“In an optimistic scenario, the season will start in June-July, if tourists finally decide to come. This would probably be 50-70 percent the number of tourists in a normal year. In the worst-case scenario, coronavirus will last till the end of the summer, and then companies can only hope for an improvement next year. But of course, we hope that the strict measures implemented by European Union, where all Baltic cruises start, will stop the pandemic and improve the situation,” Belov said.  

Tour guides without tourists

Meanwhile, St. Petersburg tours guides are also unsure about their future. Many of them shared their fears and thoughts in a group on the Russian social network Vkontakte, which has nearly 16,000 members. 

“I’ve been in the tourist industry for 42 years,” Nadezhda Popova wrote. “Over the years there have been many catastophes, but in the end, the situation always went back to normal. The last one took place in 2014 – the crisis in Ukraine and Ebola. About 70 percent of the groups were cancelled, but then we got some bookings. Of course, we made less money, but we didn’t starve to death. Everyone needs to have savings for a rainy day and not expect help from the state.”

Other guides are trying to use this pause productively: doing online tours on their Instagram accounts, giving private language lessons, improving their knowledge base through books and films. Some are working with individual Russian tourists, who are not afraid of coronavirus or just don’t take it seriously.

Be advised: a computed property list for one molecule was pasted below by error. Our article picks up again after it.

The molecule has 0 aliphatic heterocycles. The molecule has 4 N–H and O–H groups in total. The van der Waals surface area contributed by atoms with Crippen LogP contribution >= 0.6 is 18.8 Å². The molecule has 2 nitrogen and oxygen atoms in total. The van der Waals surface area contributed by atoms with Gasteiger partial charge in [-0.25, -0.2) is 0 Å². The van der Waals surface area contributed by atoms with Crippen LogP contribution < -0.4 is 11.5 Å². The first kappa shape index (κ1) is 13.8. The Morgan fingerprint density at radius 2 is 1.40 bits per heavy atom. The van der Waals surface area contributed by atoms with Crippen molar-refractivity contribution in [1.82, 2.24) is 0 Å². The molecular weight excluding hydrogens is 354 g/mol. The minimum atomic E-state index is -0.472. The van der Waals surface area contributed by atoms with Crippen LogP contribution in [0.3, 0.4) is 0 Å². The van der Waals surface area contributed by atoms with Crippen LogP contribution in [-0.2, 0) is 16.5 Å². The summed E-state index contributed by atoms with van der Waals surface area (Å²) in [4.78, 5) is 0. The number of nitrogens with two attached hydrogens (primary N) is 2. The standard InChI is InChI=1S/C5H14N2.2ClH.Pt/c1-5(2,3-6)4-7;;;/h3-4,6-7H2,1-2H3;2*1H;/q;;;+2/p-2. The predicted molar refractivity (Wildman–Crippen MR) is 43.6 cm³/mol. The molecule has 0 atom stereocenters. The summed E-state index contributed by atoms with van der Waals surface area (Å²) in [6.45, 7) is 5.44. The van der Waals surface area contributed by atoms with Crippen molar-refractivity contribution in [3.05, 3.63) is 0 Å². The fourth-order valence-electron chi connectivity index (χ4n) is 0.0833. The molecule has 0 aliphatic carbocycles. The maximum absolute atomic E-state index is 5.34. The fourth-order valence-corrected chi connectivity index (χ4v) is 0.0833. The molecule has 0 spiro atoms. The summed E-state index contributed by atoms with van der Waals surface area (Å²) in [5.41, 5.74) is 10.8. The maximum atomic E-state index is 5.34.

“People who have just arrived in St. Petersburg can't visit museums since they’re closed,” Natalia Dubovik, an private guide, told The Moscow Times. “So city walking tours are the only option at the moment, and that's my favorite thing to do. At the same time, we are giving our planet a break. We might slow down global warming by cutting out travel for a while,” she said.

But not all the city’s guides think it's a good idea to take local tourist groups around the city. The Saint Petersburg Professional Tourist Guides Association sent a letter to the governor asking to stop all excursions temporarily and fine their organizers. “We share the view of doctors, and so we support the approach in China over the approach in Italy,” association member Sergey Kalinin told The Moscow Times. “Of course, we are the first who to be harmed by this decision, but we believe that a strict quarantine will reduce the disease rate and length of the crisis,” Kalinin said. He insists that all contacts should be minimized and added, “It’s not that we begrudge people work. It’s that we all have mothers and grandmothers who are the most likely to take these tours. We know that it’s hard to keep these culture buffs at home, so organizers should be more responsible.”

This Saturday, the city's restaurants, cafes, bars were closed and the Venice of the North is almost as quiet as its Italian prototype.

But meanwhile, St. Petersburg residents are recalling the exhortation of poet Joseph Brodsky, written when he lived in the city: "Don't leave the room!"